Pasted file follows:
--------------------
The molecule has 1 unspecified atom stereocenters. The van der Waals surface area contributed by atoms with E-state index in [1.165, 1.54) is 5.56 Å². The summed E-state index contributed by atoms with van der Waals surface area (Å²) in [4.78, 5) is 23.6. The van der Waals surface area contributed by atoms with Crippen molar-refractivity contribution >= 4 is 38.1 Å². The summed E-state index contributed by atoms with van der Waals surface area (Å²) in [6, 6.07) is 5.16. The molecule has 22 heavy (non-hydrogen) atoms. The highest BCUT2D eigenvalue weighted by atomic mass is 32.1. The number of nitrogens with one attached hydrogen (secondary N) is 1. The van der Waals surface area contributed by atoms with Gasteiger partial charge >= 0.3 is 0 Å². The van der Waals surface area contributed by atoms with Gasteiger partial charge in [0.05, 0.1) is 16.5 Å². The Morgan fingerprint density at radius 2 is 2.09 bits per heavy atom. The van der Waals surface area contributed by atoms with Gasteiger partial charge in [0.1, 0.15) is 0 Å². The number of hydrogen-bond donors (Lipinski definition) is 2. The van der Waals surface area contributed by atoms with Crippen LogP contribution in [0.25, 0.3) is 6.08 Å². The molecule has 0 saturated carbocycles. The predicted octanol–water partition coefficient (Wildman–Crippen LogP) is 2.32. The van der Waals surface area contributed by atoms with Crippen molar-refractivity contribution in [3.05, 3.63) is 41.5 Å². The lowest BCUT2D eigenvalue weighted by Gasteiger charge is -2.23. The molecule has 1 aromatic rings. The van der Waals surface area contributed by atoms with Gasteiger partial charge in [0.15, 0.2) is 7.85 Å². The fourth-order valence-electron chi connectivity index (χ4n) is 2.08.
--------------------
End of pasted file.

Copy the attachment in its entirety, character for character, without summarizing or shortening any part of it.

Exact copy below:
The molecule has 1 unspecified atom stereocenters. The van der Waals surface area contributed by atoms with E-state index in [1.165, 1.54) is 5.56 Å². The summed E-state index contributed by atoms with van der Waals surface area (Å²) in [4.78, 5) is 23.6. The van der Waals surface area contributed by atoms with Crippen molar-refractivity contribution >= 4 is 38.1 Å². The summed E-state index contributed by atoms with van der Waals surface area (Å²) in [6, 6.07) is 5.16. The molecule has 22 heavy (non-hydrogen) atoms. The highest BCUT2D eigenvalue weighted by atomic mass is 32.1. The number of nitrogens with one attached hydrogen (secondary N) is 1. The van der Waals surface area contributed by atoms with Gasteiger partial charge >= 0.3 is 0 Å². The van der Waals surface area contributed by atoms with Gasteiger partial charge in [0.05, 0.1) is 16.5 Å². The Morgan fingerprint density at radius 2 is 2.09 bits per heavy atom. The van der Waals surface area contributed by atoms with Gasteiger partial charge in [0.1, 0.15) is 0 Å². The number of hydrogen-bond donors (Lipinski definition) is 2. The van der Waals surface area contributed by atoms with Crippen LogP contribution in [0.25, 0.3) is 6.08 Å². The molecule has 0 saturated carbocycles. The predicted octanol–water partition coefficient (Wildman–Crippen LogP) is 2.32. The van der Waals surface area contributed by atoms with Crippen molar-refractivity contribution in [3.05, 3.63) is 41.5 Å². The lowest BCUT2D eigenvalue weighted by Gasteiger charge is -2.23. The molecule has 1 aromatic rings. The van der Waals surface area contributed by atoms with Gasteiger partial charge in [0.15, 0.2) is 7.85 Å². The fourth-order valence-electron chi connectivity index (χ4n) is 2.08.